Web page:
Most Active Stories
- Four Reasons Why Google Loves The San Joaquin Valley
- Fresno County Seeks to Eliminate Health Safety Net for the Undocumented
- Centennial Corridor Freeway Project Divides Bakersfield, Neighborhood
- Fresno Mayor Ashley Swearengin Announces State Controller Run
- Caltrans Picks Preferred Route For Centennial Corridor Freeway in Bakersfield
Valley Public Radio Staff
Mon August 13, 2012
Bakersfield Shines In Shark Week Spotlight
Bakersfield's Shark Tooth Hill is known by paleontologists worldwide for its impressive collection of fossilized remains from around 13 million years ago. Earlier this year, one particular fossil, a tooth from a pre-historic shark known as the Megalodon, captured the attention of the producers of the Discovery Channel's Shark Week.
Koral Hancharick of Bakersfield's Buena Vista Museum of Natural History says that the ancient creature would make today's great white shark look quite small in comparison.
"Our great whites today were around 25 feet long and "Sharkzilla" or the Megalodon was anywhere from 60 to even up to 70 feet. The actual re-creation that the Discovery Channel did was 58 feet," says Hancharick.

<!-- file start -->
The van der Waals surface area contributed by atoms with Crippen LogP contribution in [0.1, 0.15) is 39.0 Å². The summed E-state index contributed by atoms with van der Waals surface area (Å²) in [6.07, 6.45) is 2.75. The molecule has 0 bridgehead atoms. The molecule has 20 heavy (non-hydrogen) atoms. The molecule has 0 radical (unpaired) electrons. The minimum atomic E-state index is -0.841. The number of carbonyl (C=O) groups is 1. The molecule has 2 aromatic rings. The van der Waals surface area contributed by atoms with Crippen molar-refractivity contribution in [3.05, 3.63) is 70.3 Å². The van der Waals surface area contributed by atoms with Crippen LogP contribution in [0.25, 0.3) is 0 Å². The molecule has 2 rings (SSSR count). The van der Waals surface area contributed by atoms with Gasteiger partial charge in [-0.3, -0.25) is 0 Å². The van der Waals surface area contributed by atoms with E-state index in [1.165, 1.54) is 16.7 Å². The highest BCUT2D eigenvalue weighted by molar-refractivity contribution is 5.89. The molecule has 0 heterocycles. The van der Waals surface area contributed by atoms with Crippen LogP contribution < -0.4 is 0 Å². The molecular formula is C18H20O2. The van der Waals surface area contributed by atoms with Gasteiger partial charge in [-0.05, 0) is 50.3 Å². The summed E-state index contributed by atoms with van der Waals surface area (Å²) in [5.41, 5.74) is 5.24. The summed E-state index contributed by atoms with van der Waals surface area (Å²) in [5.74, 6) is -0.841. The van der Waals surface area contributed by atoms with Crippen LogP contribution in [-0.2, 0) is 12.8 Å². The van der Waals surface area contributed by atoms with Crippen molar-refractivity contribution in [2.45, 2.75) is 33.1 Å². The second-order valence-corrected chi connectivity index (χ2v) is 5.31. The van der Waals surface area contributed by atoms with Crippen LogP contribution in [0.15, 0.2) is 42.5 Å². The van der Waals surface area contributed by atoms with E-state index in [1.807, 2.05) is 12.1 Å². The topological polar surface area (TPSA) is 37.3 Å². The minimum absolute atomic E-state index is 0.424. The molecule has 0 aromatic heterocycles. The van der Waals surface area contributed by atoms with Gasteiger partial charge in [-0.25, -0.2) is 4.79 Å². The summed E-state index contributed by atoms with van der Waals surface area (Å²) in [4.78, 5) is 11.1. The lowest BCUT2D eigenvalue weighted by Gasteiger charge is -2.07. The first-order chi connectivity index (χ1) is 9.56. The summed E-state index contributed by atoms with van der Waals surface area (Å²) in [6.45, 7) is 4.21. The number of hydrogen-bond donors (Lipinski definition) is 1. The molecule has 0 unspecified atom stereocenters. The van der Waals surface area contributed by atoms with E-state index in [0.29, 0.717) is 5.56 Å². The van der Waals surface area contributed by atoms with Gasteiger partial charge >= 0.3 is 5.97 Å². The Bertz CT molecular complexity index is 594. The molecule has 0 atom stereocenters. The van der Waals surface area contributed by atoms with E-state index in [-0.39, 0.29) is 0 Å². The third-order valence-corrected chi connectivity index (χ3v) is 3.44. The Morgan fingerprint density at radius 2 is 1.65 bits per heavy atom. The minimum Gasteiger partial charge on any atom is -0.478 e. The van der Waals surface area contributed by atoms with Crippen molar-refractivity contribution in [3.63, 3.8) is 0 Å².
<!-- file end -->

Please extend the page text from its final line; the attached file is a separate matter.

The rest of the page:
She says the ancient ocean near what is now Bakersfield wasn't the only place these giant sharks called home, but it is one of the best places to find them today.
"The reason why we're so significant here is the Shark Tooth Hill are in that formation is the richest bone bed from the Miocene time period. And it's thought to be because of all the rivers that were here, they brought a lot of silt in. And so the silt coming into the ocean created this really mucky, muddy bottom. So when the creatures were attacked by sharks or died, their specimens, or their bones fell to the bottom to become fossilized they were really terrifically preserved because all of the silt," says Hancharick.
The Discovery Channel filmed for two days in Bakersfield at the museum and at the site near Round Mountain. The producers of the program then took their mechanical Megalodon to the beach at Ventura, where they filmed it devouring various watercraft from surfboards to sail boats.
Hancharick says the museum hopes the program will raise the profile of the local collection both here at home and around the world.
"This has just been enormous. Not only is it our few minutes on the program, but just the fact that millions of viewers are going to see this, not just nationally, but internationally," says Hancharick.
She says the downtown Bakersfield museum already attracts its share of international visitors, but many local people don't know as much about it.
"A lot of our visitors are foreign visitors that come here to the United States and they actually make their destination Bakersfield to see the fossils from Shark's Tooth Hill . I hope now that our community can really see, especially because we've had so many new people move into the community in the last 30 years, that we've got world class fossils and just an awesome site right here in Kern County."
The Shark Week program that features Bakersfield's own Sharkzilla airs tonight at 9:00 p.m. in most areas, but you're advised to check your own cable or satellite listings.